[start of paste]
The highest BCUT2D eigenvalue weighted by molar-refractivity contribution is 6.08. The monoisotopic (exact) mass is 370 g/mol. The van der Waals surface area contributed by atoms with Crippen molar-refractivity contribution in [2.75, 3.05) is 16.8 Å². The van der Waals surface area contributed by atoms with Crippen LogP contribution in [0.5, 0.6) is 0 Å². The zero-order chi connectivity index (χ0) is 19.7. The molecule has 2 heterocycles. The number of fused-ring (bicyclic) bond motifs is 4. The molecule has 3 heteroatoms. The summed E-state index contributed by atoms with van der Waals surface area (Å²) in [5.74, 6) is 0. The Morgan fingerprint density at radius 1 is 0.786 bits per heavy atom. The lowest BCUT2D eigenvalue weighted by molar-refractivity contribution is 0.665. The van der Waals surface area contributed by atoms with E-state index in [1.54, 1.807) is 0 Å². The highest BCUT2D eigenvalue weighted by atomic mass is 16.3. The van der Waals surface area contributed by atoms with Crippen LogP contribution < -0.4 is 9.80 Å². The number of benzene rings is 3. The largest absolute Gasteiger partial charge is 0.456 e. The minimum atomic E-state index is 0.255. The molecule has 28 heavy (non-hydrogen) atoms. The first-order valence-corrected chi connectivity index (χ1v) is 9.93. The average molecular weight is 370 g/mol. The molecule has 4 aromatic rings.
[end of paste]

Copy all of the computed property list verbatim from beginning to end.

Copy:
The highest BCUT2D eigenvalue weighted by molar-refractivity contribution is 6.08. The monoisotopic (exact) mass is 370 g/mol. The van der Waals surface area contributed by atoms with Crippen molar-refractivity contribution in [2.75, 3.05) is 16.8 Å². The van der Waals surface area contributed by atoms with Crippen LogP contribution in [0.5, 0.6) is 0 Å². The zero-order chi connectivity index (χ0) is 19.7. The molecule has 2 heterocycles. The number of fused-ring (bicyclic) bond motifs is 4. The molecule has 3 heteroatoms. The summed E-state index contributed by atoms with van der Waals surface area (Å²) in [5.74, 6) is 0. The Morgan fingerprint density at radius 1 is 0.786 bits per heavy atom. The lowest BCUT2D eigenvalue weighted by molar-refractivity contribution is 0.665. The van der Waals surface area contributed by atoms with E-state index in [1.54, 1.807) is 0 Å². The highest BCUT2D eigenvalue weighted by atomic mass is 16.3. The van der Waals surface area contributed by atoms with Crippen LogP contribution < -0.4 is 9.80 Å². The number of benzene rings is 3. The largest absolute Gasteiger partial charge is 0.456 e. The minimum atomic E-state index is 0.255. The molecule has 28 heavy (non-hydrogen) atoms. The first-order valence-corrected chi connectivity index (χ1v) is 9.93. The average molecular weight is 370 g/mol. The molecule has 4 aromatic rings.